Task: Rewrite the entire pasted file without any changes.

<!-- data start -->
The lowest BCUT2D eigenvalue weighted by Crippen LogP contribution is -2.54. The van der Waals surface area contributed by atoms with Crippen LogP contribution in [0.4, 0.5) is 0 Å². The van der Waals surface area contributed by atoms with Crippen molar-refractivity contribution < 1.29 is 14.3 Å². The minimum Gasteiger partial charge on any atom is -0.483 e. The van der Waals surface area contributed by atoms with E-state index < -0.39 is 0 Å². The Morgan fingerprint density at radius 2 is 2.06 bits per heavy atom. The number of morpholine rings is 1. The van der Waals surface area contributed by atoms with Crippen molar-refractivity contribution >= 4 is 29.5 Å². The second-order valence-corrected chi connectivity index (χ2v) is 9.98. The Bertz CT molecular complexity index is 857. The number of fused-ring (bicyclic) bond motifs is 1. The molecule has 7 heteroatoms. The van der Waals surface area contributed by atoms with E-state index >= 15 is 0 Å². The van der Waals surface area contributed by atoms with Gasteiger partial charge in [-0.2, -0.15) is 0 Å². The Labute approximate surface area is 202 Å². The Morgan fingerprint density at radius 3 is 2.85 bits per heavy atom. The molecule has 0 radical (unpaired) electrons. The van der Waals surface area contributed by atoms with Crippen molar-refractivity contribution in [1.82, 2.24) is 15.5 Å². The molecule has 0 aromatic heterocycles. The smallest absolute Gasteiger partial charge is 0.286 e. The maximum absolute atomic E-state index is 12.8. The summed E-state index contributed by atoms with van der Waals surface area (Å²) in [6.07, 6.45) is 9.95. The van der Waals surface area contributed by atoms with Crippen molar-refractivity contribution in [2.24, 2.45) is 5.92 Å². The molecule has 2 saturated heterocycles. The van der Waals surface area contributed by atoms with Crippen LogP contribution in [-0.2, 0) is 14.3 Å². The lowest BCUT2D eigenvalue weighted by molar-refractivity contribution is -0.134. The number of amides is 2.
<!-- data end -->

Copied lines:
The lowest BCUT2D eigenvalue weighted by Crippen LogP contribution is -2.54. The van der Waals surface area contributed by atoms with Crippen LogP contribution in [0.4, 0.5) is 0 Å². The van der Waals surface area contributed by atoms with Crippen molar-refractivity contribution < 1.29 is 14.3 Å². The minimum Gasteiger partial charge on any atom is -0.483 e. The van der Waals surface area contributed by atoms with E-state index < -0.39 is 0 Å². The Morgan fingerprint density at radius 2 is 2.06 bits per heavy atom. The number of morpholine rings is 1. The van der Waals surface area contributed by atoms with Crippen molar-refractivity contribution >= 4 is 29.5 Å². The second-order valence-corrected chi connectivity index (χ2v) is 9.98. The Bertz CT molecular complexity index is 857. The number of fused-ring (bicyclic) bond motifs is 1. The molecule has 7 heteroatoms. The van der Waals surface area contributed by atoms with E-state index >= 15 is 0 Å². The van der Waals surface area contributed by atoms with Gasteiger partial charge in [-0.2, -0.15) is 0 Å². The Labute approximate surface area is 202 Å². The Morgan fingerprint density at radius 3 is 2.85 bits per heavy atom. The molecule has 0 radical (unpaired) electrons. The van der Waals surface area contributed by atoms with Crippen molar-refractivity contribution in [1.82, 2.24) is 15.5 Å². The molecule has 0 aromatic heterocycles. The smallest absolute Gasteiger partial charge is 0.286 e. The maximum absolute atomic E-state index is 12.8. The summed E-state index contributed by atoms with van der Waals surface area (Å²) in [6.07, 6.45) is 9.95. The van der Waals surface area contributed by atoms with Crippen molar-refractivity contribution in [2.24, 2.45) is 5.92 Å². The molecule has 2 saturated heterocycles. The van der Waals surface area contributed by atoms with Crippen LogP contribution in [-0.2, 0) is 14.3 Å². The lowest BCUT2D eigenvalue weighted by molar-refractivity contribution is -0.134. The number of amides is 2.